1. We have reported a normal sodium (Na) pump, but decreased loop-diuretic-sensitive Na efflux in erythrocytes from patients with chronic renal failure on haemodialysis, suggesting a different mode of co-transport in uraemia.
2. The present work extends these findings and examines in vitro simultaneous unidirectional and radiolabelled Na and K fluxes through the Na/K/Cl co-transport and the Na/K pump in washed erythrocytes from seven subjects with chronic renal failure and seven controls. Erythrocyte cytosolic calcium was also examined.
3. Ouabain-sensitive 86Rb influx was similar in patients and controls (1.76 ± 0.19 versus 1.72 ± 0.13 mmol h−1 litre−1 of erythrocytes) as was ouabain-sensitive 22Na efflux (3.62 ± 0.36 versus 4.04 ± 0.39 mmol h−1 litre−1 of erythrocytes).
4. Bumetanide-sensitive 86Rb and 22Na influx and 22Na efflux were measured at three concentrations (4, 8 and 12 mmol/l) of external K. In chronic renal failure, mean bumetanide-sensitive 22Na efflux was decreased at all external K concentrations compared with controls, and at physiological concentrations (4 mmol/l) external K was lower than controls (0.14 ± 0.01 versus 0.38 ± 0.05 mmol h−1 litre−1 of erythrocytes, P < 0.01). Mean bumetanide-sensitive 86Rb influx was also reduced in chronic renal failure at all external K concentrations, and at 4 mmol/l external K was lower than controls (0.13 ± 0.04 versus 0.34 ± 0.04 mmol h−1 litre−1 of erythrocytes, P < 0.01). Conversely, bumetanide-sensitive 22Na influx was markedly increased at all external K levels in chronic renal failure, and at 4 mmol/l external K values were elevated compared with controls (0.64 ± 0.18 versus 0.34 ± 0.04 mmol h−1 litre−1 of erythrocytes, P < 0.001). The mean cytosolic calcium concentration was higher in erythrocytes in chronic renal failure than controls (134.4 ± 8.6 versus 63.7 ± 5.8 nmol/l, P < 0.001).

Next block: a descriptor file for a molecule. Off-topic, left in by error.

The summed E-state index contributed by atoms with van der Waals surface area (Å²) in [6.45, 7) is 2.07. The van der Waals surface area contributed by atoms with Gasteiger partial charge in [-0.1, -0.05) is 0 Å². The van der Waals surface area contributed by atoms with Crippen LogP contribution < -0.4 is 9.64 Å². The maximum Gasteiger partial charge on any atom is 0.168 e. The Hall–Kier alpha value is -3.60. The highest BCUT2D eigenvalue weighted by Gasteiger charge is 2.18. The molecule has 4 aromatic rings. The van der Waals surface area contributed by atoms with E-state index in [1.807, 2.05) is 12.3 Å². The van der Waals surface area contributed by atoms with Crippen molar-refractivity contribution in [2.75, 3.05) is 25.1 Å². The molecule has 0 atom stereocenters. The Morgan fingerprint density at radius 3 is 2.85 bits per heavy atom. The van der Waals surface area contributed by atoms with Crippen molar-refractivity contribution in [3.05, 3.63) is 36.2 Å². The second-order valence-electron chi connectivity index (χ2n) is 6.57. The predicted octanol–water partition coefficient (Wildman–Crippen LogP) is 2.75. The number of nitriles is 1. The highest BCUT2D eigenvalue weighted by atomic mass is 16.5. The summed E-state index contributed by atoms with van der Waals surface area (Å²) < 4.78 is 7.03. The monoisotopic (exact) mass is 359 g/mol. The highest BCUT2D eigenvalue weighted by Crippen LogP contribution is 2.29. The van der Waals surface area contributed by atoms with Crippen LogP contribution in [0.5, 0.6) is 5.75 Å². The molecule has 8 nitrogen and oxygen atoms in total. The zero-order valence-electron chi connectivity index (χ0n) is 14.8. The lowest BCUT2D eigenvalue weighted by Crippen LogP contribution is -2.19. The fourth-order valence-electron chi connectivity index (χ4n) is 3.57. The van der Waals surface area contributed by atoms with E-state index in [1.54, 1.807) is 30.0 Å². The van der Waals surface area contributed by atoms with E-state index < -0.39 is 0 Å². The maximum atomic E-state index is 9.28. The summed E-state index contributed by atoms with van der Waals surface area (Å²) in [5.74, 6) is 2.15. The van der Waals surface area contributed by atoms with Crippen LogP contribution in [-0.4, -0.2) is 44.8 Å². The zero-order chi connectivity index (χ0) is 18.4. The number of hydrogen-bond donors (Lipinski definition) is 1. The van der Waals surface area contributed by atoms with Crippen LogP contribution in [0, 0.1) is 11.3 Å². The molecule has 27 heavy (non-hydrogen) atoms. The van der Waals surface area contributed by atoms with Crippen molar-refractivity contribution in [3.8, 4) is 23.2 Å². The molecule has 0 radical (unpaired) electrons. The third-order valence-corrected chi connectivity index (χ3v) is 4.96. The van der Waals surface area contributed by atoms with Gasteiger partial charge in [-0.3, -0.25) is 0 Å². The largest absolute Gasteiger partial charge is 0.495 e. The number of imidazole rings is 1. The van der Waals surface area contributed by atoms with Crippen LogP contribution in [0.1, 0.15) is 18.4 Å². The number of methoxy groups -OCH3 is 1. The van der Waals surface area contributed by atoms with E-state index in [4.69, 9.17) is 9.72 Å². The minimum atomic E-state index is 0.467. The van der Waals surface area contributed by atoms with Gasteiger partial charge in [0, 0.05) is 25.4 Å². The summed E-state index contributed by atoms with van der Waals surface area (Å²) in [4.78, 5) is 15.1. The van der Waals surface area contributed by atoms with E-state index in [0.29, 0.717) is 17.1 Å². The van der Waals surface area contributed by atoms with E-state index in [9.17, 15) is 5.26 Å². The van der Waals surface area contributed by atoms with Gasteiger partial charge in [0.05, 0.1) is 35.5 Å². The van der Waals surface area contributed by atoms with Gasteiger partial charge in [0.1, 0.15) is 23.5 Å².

5. Thus, in washed erythrocytes incubated in artificial media there is a markedly increased ouabain-insensitive Na influx in subjects with chronic renal failure which might be explained in part by the higher levels of cytosolic calcium. In vivo, this cell defect combined with suppression of the Na/K pump could lead to intracellular Na accumulation and play a role in uraemic complications.